Those of you who subscribe to my bi-monthly newsletter know that I was recently in Dallas, Texas. I had a set of decent travel photos to share from Dallas and the surrounding areas but my camera malfunctioned. It wasn’t a dead camera battery as happened to me in Kansas this past spring but I was disappointed to lose these pictures.
Fortunately I was able to witness many things in Dallas and other parts of Texas that I probably couldn’t completely capture in a digital picture. Texas is a fascinating place culturally and can easily overload your senses and stomach.
Texans Love Texas
One of the first things that’s evident when you speak with most anyone from Texas is their love and knowledge of the lone star state. It’s a different tone of nationalism than you’ll find in other parts of the US and it’s more about Texas than the nation as a whole. Mention to anyone that you’re from out of town and you’ll learn a lot about Texas from some enthusiastic Texans.
Although I was in Dallas, I’ve been to other parts of Texas including Austin. You’ll hear that Austin isn’t “real Texas” in Dallas but the variety between the two is part of what makes Texas such a unique place to visit. Love it or hate it each city is diverse in its own right.
Wild West Feel
Perhaps it’s a result of television, the cowboy hats, or Clint Eastwood, but once you’re in Texas things change. There’s an air of capriciousness as if you’re on the edge of the frontier. The “no guns allowed” signs help to add to that effect.
When you’re in Texas you begin to see it’s a little like a microcosm of the entire United States. There’s a little of New York City, Kansas, and California as well as all of the other cultures you can find in the US (which is a very wide range) in Texas.
Everything Really Is Bigger In Texas
The cars, the food portions, and the personalities are all bigger in Texas. It’s hard to get a feel for this effect in pictures but it’s immediately noticeable as soon as you leave the airport or drive into a Texan city. There’s a lot to overload your all of your senses.
Granted a good photographer could probably capture these things on film. Like many aspects of different places, you won’t get the full effect without going yourself. Had my camera been working I would have tried to capture these things I experienced and felt in digital pictures but I hope my words helped to show what parts of Texas you can’t (easily) capture with a camera.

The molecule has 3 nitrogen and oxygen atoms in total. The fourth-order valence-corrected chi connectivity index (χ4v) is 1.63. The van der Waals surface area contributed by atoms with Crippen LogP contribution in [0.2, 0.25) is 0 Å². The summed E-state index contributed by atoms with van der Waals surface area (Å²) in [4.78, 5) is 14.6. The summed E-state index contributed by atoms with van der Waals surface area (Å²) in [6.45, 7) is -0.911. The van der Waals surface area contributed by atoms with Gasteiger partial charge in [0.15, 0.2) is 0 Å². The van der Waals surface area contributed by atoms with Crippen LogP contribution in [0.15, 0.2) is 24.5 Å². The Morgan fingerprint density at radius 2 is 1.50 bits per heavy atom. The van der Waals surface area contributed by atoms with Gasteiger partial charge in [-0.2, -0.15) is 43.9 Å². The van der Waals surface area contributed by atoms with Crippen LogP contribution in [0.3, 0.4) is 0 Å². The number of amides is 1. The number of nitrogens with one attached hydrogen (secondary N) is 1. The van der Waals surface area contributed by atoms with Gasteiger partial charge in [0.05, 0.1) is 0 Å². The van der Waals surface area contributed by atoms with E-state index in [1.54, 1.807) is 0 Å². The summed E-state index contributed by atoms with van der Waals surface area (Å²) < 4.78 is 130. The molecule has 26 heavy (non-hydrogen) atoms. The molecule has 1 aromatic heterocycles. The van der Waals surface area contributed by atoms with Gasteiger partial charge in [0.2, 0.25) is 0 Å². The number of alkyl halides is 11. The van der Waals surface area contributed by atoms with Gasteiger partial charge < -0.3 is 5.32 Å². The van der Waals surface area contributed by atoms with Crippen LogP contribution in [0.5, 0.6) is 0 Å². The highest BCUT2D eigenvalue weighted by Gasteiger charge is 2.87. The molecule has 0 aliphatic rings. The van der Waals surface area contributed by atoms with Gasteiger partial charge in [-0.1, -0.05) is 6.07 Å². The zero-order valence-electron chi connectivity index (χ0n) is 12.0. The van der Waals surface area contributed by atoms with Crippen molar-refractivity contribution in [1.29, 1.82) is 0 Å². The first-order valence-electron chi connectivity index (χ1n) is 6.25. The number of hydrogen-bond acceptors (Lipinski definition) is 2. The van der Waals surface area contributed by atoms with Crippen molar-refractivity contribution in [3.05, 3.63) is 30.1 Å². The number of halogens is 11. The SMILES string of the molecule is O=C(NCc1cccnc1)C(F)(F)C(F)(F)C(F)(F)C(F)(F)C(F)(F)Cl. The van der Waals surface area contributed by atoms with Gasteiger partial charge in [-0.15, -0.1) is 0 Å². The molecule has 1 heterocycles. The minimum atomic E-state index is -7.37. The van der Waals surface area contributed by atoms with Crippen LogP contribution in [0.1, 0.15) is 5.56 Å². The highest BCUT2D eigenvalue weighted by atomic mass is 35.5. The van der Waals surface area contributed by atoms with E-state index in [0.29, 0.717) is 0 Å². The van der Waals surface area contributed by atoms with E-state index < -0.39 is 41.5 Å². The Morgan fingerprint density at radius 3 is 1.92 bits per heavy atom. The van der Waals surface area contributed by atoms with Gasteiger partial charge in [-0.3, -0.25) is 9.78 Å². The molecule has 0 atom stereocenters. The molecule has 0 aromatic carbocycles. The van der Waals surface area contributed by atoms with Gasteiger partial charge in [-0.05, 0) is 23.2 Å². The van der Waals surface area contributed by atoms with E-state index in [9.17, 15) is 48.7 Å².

[photos by: atmtx, wootam!, Gadget Virtuoso, stevesheriw, jeremy.wilburn, J.McPherson]
I’m a fairly new resident of Texas, and it is definitely a fascinating place. All of the stereotypes are kind of true…and yet it’s so much more than that at the same time. Hard to describe, really. I love it.
There’s a lot of diversity in Texas which surprised me at first. You’re right, it’s what makes it so fascinating and a fun place to visit (or in your case, live there!)
I am sorry for your camera. Sometimes we’re just short of some luck. Recently I also lost all pictures of beautiful Mauritius.
Yes, I was aware of your being in Texas. Microscopic thing is new for me. 🙂
I’ve had more than a usual number of camera mishaps in the past few years. Coupled with my poor memory for anything I don’t read in a book and I easily forget the images of places I’ve been. Sorry to hear about your lost pictures as well…they should make digital cameras that automatically upload to a server.
I was surprised to see “A Texan’s map of United States” I thought its more like… “A Texan’s map of the world” 😛
I thought that picture was great when I found it…hilarious 🙂
Texas is indeed a fascinating place. I grew up outside of Dallas, and though I liked living there, I always wanted to get out.
Now that I’m out of Texas, all I want to do is go back (but just to visit – it’s a lot to handle sometimes)!
I think that’s how many of us feel about home, wherever that is!
What a fun post Anil! I can’t say that I saw much of Texas, but I have driven through it twice on my cross-country trips to Cali…all I remember is that the state is absolutely huge! It feels like you’re in Texas for days!! And you’re right about portion size – I was amazed the couple of meals I had! 🙂
It is huge! Check out this map I found comparing the size of Texas to Europe:
The camera spook must be out and around as my trusty Canon camera has permanently broken. Repair is almost as much as a new one. Very disheartening. People I’ve met from Texas seem to be bigger than life (like the state). I always recall a work colleague (some years ago now so I’m sure things have changed a little) who asked for a vegetarian meal to have a meal turn up with meat but more vegetables than the toekn offering with most other meals. The restaurant simply couldn’t get the principle of someone wanting a meal without any meat at all in it!! Persistence paid off but the waiter may still tell a variation of the same story about some strange Australian dude who wouldn’t eat meat…
Funny you should mention that – I ordered a veggie plate on night (thinking it would be vegetarian) and found bacon in my green beans. Your server must have been very confused since Texas is all about steak.
This was definitely a fun post to read. Thanks for the entertainment, Anil. Great points about the state that boast a 72 oz steak dinner. LOL!
haha, now that’s Texas!